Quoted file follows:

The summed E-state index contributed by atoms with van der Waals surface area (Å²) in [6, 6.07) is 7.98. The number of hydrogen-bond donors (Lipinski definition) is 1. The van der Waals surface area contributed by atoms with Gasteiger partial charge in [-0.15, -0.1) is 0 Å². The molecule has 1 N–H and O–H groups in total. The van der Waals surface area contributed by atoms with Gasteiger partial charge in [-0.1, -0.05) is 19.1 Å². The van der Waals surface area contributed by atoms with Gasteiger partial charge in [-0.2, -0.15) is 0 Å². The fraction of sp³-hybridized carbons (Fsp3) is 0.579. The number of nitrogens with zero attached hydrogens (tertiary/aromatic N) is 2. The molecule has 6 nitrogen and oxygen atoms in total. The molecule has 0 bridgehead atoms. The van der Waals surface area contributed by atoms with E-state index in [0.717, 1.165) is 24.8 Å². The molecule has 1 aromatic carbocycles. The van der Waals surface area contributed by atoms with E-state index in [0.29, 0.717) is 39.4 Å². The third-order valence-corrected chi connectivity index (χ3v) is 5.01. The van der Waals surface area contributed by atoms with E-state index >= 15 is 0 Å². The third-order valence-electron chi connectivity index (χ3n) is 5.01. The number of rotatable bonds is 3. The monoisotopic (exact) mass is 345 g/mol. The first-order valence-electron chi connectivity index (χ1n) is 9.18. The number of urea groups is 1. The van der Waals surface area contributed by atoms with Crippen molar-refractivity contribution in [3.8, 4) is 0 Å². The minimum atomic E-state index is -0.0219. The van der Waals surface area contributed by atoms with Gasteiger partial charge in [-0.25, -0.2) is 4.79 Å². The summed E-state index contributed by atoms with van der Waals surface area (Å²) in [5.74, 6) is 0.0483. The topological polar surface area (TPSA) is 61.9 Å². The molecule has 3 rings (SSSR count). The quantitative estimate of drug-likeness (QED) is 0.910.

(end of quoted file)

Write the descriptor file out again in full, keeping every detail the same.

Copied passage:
The summed E-state index contributed by atoms with van der Waals surface area (Å²) in [6, 6.07) is 7.98. The number of hydrogen-bond donors (Lipinski definition) is 1. The van der Waals surface area contributed by atoms with Gasteiger partial charge in [-0.15, -0.1) is 0 Å². The molecule has 1 N–H and O–H groups in total. The van der Waals surface area contributed by atoms with Gasteiger partial charge in [-0.1, -0.05) is 19.1 Å². The van der Waals surface area contributed by atoms with Gasteiger partial charge in [-0.2, -0.15) is 0 Å². The fraction of sp³-hybridized carbons (Fsp3) is 0.579. The number of nitrogens with zero attached hydrogens (tertiary/aromatic N) is 2. The molecule has 6 nitrogen and oxygen atoms in total. The molecule has 0 bridgehead atoms. The van der Waals surface area contributed by atoms with E-state index in [0.717, 1.165) is 24.8 Å². The molecule has 1 aromatic carbocycles. The van der Waals surface area contributed by atoms with E-state index in [0.29, 0.717) is 39.4 Å². The third-order valence-corrected chi connectivity index (χ3v) is 5.01. The van der Waals surface area contributed by atoms with E-state index >= 15 is 0 Å². The third-order valence-electron chi connectivity index (χ3n) is 5.01. The number of rotatable bonds is 3. The monoisotopic (exact) mass is 345 g/mol. The first-order valence-electron chi connectivity index (χ1n) is 9.18. The number of urea groups is 1. The van der Waals surface area contributed by atoms with Crippen molar-refractivity contribution in [3.8, 4) is 0 Å². The minimum atomic E-state index is -0.0219. The van der Waals surface area contributed by atoms with Gasteiger partial charge in [-0.25, -0.2) is 4.79 Å². The summed E-state index contributed by atoms with van der Waals surface area (Å²) in [5.74, 6) is 0.0483. The topological polar surface area (TPSA) is 61.9 Å². The molecule has 3 rings (SSSR count). The quantitative estimate of drug-likeness (QED) is 0.910.